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How to Donate Office Furniture to Charity

Updated March 23, 2017

If remodelling existing office space, selling your business or moving to a new location, you should consider donating old or gently used office furniture to a charitable organisation instead of throwing the furniture pieces away. Local charitable organisations may use the furniture in their offices or sell the furniture for a small profit to other businesses in need of office furniture. Office furniture donations are tax-deductible and reduce the amount of waste in landfills.

Contact local or national charitable organisations to determine if they accept office furniture donations. National charitable organisations that accept office furniture donations include the Muscular Dystrophy Association, the Salvation Army, Goodwill Industries International and iloveschools.com.

Contact the charity to determine drop-off times as many charities only accept donations during regular business hours. Some charities provide free removal of donated items. Make an appointment to drop-off office furniture or make an appointment for pickup of items.

Inspect all office furniture before donating items to charity. Remove all dust, dirt and other debris from desk tops and tables. Inspect chairs to ensure arms, back rests or wheels work properly. Open and close drawers, check for loose hardware and inspect the furniture for holes in the upholstery.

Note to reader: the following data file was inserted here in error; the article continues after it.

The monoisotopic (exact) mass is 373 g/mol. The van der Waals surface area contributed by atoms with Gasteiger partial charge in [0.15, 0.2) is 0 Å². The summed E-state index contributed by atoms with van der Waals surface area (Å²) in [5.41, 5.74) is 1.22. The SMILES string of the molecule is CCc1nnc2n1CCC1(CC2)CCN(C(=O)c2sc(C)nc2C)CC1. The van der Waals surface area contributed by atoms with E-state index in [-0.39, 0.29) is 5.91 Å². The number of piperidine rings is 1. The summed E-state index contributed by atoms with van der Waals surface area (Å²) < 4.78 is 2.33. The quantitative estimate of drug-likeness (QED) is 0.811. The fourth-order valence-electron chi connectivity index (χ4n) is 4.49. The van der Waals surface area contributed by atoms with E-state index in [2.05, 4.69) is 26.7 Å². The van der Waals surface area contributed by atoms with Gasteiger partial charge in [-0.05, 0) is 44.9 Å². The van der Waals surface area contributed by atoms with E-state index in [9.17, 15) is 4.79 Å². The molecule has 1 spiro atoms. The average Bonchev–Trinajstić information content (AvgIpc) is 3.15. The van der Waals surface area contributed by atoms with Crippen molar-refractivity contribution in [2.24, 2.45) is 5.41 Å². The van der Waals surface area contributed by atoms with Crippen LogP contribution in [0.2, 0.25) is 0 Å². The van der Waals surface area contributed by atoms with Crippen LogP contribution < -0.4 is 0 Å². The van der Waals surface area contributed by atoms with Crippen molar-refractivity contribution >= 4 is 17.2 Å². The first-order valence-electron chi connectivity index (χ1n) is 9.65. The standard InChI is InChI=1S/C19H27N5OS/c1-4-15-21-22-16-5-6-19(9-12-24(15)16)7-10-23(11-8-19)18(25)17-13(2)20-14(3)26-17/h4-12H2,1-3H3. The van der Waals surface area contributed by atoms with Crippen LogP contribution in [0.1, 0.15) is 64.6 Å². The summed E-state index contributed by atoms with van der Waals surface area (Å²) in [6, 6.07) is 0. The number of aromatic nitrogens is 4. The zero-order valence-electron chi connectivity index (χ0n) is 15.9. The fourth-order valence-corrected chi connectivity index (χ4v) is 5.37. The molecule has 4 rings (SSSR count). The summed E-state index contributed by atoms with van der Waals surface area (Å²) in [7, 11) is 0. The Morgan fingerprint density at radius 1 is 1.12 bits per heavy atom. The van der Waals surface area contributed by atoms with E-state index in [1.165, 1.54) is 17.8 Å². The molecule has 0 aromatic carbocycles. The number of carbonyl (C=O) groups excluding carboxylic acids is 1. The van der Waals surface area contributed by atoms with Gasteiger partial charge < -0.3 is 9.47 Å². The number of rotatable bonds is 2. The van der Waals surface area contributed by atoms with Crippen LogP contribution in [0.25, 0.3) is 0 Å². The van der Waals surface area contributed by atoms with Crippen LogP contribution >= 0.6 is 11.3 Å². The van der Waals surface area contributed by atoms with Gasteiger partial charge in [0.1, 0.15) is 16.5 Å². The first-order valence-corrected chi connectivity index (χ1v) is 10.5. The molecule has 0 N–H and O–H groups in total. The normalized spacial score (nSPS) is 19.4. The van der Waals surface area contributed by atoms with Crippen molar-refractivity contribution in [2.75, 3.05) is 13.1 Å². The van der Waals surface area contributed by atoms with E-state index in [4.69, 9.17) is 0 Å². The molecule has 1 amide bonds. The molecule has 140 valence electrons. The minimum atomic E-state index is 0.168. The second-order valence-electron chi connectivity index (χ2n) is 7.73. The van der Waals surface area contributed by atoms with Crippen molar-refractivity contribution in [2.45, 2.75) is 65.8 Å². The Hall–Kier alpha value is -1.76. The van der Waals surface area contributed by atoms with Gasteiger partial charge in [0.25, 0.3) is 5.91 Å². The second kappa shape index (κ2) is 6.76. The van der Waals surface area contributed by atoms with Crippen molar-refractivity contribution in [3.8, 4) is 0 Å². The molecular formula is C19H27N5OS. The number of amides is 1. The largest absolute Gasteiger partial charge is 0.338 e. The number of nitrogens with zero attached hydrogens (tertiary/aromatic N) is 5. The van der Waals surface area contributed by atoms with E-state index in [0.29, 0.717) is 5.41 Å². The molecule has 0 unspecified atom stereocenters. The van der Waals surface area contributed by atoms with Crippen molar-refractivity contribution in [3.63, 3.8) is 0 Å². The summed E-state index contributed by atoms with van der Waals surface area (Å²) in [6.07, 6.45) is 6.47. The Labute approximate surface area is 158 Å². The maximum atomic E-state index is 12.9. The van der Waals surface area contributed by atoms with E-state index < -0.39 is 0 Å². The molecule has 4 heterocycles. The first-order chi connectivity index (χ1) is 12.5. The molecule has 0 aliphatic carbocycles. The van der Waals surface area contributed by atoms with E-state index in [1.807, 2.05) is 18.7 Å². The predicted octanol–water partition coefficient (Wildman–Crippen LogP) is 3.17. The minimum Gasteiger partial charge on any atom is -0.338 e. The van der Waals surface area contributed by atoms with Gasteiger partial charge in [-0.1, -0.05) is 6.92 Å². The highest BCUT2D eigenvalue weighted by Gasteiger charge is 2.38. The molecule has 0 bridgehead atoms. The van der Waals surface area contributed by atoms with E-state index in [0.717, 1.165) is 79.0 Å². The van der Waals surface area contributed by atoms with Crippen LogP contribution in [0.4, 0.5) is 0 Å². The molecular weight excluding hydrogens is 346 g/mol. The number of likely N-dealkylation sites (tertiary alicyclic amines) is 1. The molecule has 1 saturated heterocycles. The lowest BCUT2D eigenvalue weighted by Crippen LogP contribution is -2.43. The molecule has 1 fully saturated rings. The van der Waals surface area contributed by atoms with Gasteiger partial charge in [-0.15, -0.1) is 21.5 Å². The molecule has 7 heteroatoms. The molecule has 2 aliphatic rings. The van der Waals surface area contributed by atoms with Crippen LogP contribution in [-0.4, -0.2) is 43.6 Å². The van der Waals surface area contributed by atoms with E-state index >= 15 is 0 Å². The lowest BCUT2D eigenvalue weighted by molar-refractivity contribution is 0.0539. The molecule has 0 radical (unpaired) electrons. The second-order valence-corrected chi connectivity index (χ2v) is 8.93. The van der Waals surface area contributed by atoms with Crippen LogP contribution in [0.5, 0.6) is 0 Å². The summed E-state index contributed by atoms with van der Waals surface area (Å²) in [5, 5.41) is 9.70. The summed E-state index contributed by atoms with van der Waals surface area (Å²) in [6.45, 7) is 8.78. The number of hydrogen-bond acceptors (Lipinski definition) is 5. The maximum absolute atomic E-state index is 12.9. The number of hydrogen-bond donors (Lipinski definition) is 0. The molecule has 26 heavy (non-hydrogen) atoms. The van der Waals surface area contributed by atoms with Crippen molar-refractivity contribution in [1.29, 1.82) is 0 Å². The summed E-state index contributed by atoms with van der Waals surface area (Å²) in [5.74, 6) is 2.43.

Place extra hardware, screws, nails and other items that came with the furniture in a bag. Let those taking the furniture that these pieces exist.

Tip

Ask for a receipt when donating office furniture if claiming the donation as a business tax deduction.

Warning

Do not donate overly damaged or broken office furniture as these pieces are of no use to the charitable organisation. Many organisations provide guidelines for donating slightly damaged or scratched items.

Things You'll Need

  • Office furniture
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About the Author

Based in the Washington metro area, Jessica Jones has been a freelance writer since 2006, specializing in business topics. Her fiction has also been featured in publications such as "The Jamaican Observer Sunday Literary Supplement" and at websites including HackWriters. Jones earned a Master of Fine Arts in fiction writing from Lesley University.